Life goes on...

Trip Start Jun 21, 2010
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Trip End Aug 11, 2010


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Wenise's Car

Flag of Argentina  , Patagonia,
Saturday, July 3, 2010

After the catastrophic and tormenting defeat by the Teutonic forces, we figured we should at least enjoy the divine sunshine outside before the rain clouds moved in.  Wiktor had been wanting to go see Villa la Angostura (a small tourist town across the lake from Bariloche), so we loaded up the car with mate goodies and we headed west (first going east for about 40 kilometers, before turning west for 60...).  The landscape changed from forest at the Gnome's to "Estepa" (pre-desert brush-land), back to forest and eventually "Selva Valdiviana," the cold rain-forest.  We walked around the quaint and elvish downtown of Villa la Angostura (all two blocks of it!), and then decided to check out the "Angostura" the town is named after-- a narrowing in the Quetrihue peninsula of about 50 meters, that essentially allows you to be surrounded by the lake, pretty cool.  Irina hugged (literally) some particularly strange and cold trees ("Arrayanes"), and Javier scoured the forest floor for a Coihue knot (a fungus that grows in the trees here, that turns into a sort of knot in the branch, and looks pretty amazing).
After some mate and cookies (and a stray mutt that meekly kept on trying to be fed by us), Wictor suggested we head further west, towards both the famous "Siete Lagos" trail (a road that unites the small towns of Villa la Angostura and San Martin de los Andes through a scenic tour of seven Patagonian lakes) and the international border with Chile.  As expected, the drive westward took us higher and deeper into the Andes, and we enjoyed the changing landscape, as the Valdivian forest grew denser, and eventually gave way to a Lenga forest (higher up in the mountains).  We reached the international crossing, but without passports or any really intention to go to Chile we turned back home.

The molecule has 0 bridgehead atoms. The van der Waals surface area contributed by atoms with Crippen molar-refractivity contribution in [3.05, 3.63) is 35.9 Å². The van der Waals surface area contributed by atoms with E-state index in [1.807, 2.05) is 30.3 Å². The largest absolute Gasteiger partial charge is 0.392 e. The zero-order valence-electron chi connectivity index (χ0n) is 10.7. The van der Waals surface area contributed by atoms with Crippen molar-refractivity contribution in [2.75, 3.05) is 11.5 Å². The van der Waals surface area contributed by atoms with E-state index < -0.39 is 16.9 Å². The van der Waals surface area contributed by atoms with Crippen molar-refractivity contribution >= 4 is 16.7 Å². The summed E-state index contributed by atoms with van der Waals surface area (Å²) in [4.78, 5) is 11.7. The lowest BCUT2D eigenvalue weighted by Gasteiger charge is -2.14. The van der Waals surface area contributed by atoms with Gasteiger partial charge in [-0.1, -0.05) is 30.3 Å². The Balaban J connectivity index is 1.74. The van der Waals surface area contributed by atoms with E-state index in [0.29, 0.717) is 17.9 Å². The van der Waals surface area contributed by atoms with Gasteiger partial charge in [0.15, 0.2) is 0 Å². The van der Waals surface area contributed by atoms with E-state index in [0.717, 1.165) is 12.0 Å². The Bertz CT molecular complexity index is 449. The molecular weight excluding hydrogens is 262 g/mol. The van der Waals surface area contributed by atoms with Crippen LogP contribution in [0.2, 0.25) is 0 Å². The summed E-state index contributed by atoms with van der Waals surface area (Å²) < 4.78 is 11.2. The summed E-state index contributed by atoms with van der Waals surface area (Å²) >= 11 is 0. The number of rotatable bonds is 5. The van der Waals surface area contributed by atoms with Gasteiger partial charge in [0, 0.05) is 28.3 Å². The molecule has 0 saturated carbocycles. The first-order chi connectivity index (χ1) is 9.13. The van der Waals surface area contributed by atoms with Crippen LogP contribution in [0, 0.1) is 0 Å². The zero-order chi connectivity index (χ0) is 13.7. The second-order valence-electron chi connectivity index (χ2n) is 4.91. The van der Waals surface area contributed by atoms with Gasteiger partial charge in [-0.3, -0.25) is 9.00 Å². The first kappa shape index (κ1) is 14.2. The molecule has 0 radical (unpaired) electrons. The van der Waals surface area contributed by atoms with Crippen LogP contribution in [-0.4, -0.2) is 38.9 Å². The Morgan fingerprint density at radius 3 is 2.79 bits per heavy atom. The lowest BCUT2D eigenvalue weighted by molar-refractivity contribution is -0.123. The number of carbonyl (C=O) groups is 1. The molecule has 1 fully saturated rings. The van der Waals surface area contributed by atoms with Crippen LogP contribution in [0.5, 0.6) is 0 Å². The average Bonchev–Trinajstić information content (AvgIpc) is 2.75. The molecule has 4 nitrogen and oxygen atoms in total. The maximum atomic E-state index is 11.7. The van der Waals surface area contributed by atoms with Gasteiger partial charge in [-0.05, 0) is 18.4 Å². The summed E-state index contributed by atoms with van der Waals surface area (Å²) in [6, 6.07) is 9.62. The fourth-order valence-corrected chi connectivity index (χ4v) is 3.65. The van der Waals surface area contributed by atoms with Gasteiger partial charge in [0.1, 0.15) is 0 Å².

Anyone doing this trip will undoubtedly see a series of red flags and shrines in the side of the road.  What are they? Well, good thing you asked, since Denise knew the story and shared with us as we descended from the Andes back into Villa la Angostura.  The shrines are built by the followers of "Gauchito Gil," who "believe in the Gauchito."  Legend has it that during the Paraguayan war of the nineteenth century, a gaucho-soldier by name of Gil (perhaps Gilberto?), who had fought valiantly and honorably grew tired of the war and decided to leave the front, heading back home to his wife and children.  His commander had him arrested and charged with desertion.  He planned to have him executed and made an example of, but rumor had it the General would pardon him, given his reputation and his desire to go back to his family.  Unswayed by the rumors, the commander went ahead with the execution, and just as the Gauchito Gil was dying word came from the General to stay the execution.  It was too late.  Gauchito Gil's last dying words were directed to his commander/executioner, telling him to leave the war and go back to his family, since they were in some sort of danger.  He was urged to "believe in the Gauchito."  The commander did, heading back home and saving his family.  Since then, people who "believe in the Gauchito" have been known to have good fortune, and in return they built the altars for him in the side of the road.  Denise also shared the story of the "Difunta Correa" with us, but we'll retell that one some other time.
On our way back to Bariloche we took the "Ruta de Circumbalación" around the center of the city, to avoid traffic.  This road was built a few years back to lessen the amount of heavy traffic in the already congested urban streets.  Although most visitors to Bariloche never stray this far south into the city, about 2/3 of Bariloche's people leave around here, a lot of them below the poverty line or in squalor.  This is "the other Bariloche."
We swung by an Empanada place in Villa los Coihues, and ate them at home while watching "The Proposal."
Life goes on after futbol after all....
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